4. The particle loaded membrane of claim 3, further characterized by that the support consists of PTFE, cellulose, polyether sulfonate, Nylon or glassfiber.
5. The particle loaded membrane of claim 4, further characterized by that the support consists of PTFE.
6. The particle loaded membrane of claim 1, further characterized by that the support is about 0.01-5 mm in thickness.
7. The particle loaded membrane of claim 1, further characterized by that the GCB particles have a size in the range of about 37.5-120 .mu.m.
8. The particle loaded membrane of claim 1, further characterized by that the GCB content of the membrane is about 90% by weight.
9. The particle loaded membrane of claim 1, further characterized by that the GCB particles are type 1 or type 4 GCB particles.
10. A filter device suitable for solid phase extraction of an organic analyte from a sample by filtration, characterized by that a membrane according to claim 1 is arranged into the filter device such that the analyte is solid-phase extractedonto the membrane.
11. The filter device of claim 10, further characterized by that the device is a filter plate device.
12. The filter device of claim 11, further characterized by that the device is a filter plate device having dimensions that conform to standards ANSI/SB S 1-2004, ANSI/SBS 2-2004, ANSI/SBS 3-2004 and/or ANSI/SB S 4-2004.
13. A method of performing SALDI-MS-analysis of an analyte in a sample, characterized by that it comprises the steps of: i) performing solid phase extraction of the analyte onto a membrane according to claim 1; and ii) performingSALDI-MS-analysis of the extracted analyte.
14. The method of claim 13 characterized by that it further comprises the step of: iii) desorbing the analytes and performing quantitative liquid chromatography/mass spectrometry (LC/MS) on the analytes.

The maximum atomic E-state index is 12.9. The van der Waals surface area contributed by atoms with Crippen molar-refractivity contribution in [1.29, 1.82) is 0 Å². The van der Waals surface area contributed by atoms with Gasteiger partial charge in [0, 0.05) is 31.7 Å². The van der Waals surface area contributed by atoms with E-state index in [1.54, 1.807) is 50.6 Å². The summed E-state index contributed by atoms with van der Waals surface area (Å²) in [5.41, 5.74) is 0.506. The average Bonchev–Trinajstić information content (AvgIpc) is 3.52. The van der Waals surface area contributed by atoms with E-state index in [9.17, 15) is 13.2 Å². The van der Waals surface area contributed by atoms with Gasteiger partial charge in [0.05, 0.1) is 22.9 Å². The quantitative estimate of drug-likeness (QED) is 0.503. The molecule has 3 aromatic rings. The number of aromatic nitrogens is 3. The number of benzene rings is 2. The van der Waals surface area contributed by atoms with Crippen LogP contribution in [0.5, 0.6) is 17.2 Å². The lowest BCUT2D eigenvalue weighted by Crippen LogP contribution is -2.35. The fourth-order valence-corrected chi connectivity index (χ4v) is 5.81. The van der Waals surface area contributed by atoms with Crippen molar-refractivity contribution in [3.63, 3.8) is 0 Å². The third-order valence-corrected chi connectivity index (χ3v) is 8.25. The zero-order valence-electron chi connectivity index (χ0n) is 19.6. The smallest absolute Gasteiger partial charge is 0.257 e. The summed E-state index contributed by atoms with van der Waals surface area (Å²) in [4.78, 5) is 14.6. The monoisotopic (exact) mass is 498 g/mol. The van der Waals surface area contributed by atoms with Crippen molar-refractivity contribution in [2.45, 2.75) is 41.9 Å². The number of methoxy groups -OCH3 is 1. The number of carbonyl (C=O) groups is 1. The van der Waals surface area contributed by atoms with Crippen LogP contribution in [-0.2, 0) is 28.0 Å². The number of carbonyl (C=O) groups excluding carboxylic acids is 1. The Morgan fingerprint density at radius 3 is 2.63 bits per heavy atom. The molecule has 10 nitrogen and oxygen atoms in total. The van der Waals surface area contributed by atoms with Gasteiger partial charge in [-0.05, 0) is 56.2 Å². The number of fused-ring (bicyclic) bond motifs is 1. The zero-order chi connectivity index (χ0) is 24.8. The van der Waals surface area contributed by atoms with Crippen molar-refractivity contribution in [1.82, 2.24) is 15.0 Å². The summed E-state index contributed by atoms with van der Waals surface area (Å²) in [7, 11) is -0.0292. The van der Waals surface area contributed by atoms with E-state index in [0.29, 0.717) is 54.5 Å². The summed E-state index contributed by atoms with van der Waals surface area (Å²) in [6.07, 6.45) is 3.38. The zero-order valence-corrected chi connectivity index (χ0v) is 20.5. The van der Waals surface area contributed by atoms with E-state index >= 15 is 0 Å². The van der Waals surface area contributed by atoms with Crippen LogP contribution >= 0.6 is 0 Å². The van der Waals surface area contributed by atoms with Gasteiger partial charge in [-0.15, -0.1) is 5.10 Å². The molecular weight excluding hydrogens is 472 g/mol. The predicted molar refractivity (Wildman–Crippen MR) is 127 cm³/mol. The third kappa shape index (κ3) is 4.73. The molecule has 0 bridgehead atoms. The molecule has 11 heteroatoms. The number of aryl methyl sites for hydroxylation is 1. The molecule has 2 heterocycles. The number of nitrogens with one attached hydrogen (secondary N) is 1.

15. The particle loaded membrane of claim 6, wherein the support is about 0.5 mm in thickness.
16. A method of performing SALDI-MS-analysis of an analyte in a sample, characterized by that it comprises the steps of: i) performing solid phase extraction of the analyte onto a device according to claim 10; and ii) performingSALDI-MS-analysis of the extracted analyte.
||CROSS REFERENCE TO RELATED APPLICATIONS
This is a U.S. National Phase patent application of PCT/SE2010/050451, filed Apr. 23, 2010, which claims priority to Swedish Patent Application No. 0950271-7, filed Apr. 24, 2009, each of which is hereby incorporated by reference in thepresent disclosure in its entirety.
BACKGROUND OF THE INVENTION
Matrix assisted laser desorption/ionization (MALDI), which provides the soft desorption/ionization of a wide range of analytes, has attracted the attention of scientists with different interests. The technique is suitable fordesorption/ionization of molecules with different sizes and physical properties. Presently it is widely used for mass spectrometry of proteins, peptides, lipids, intact microorganisms, synthetic polymers and even small molecules. MALDI works based ondesorption/ionization of analytes using laser irradiation. Commonly either a UV or an IR laser is used. The pulsed laser is focused on a sample spot causing desorption and ionization of the sample.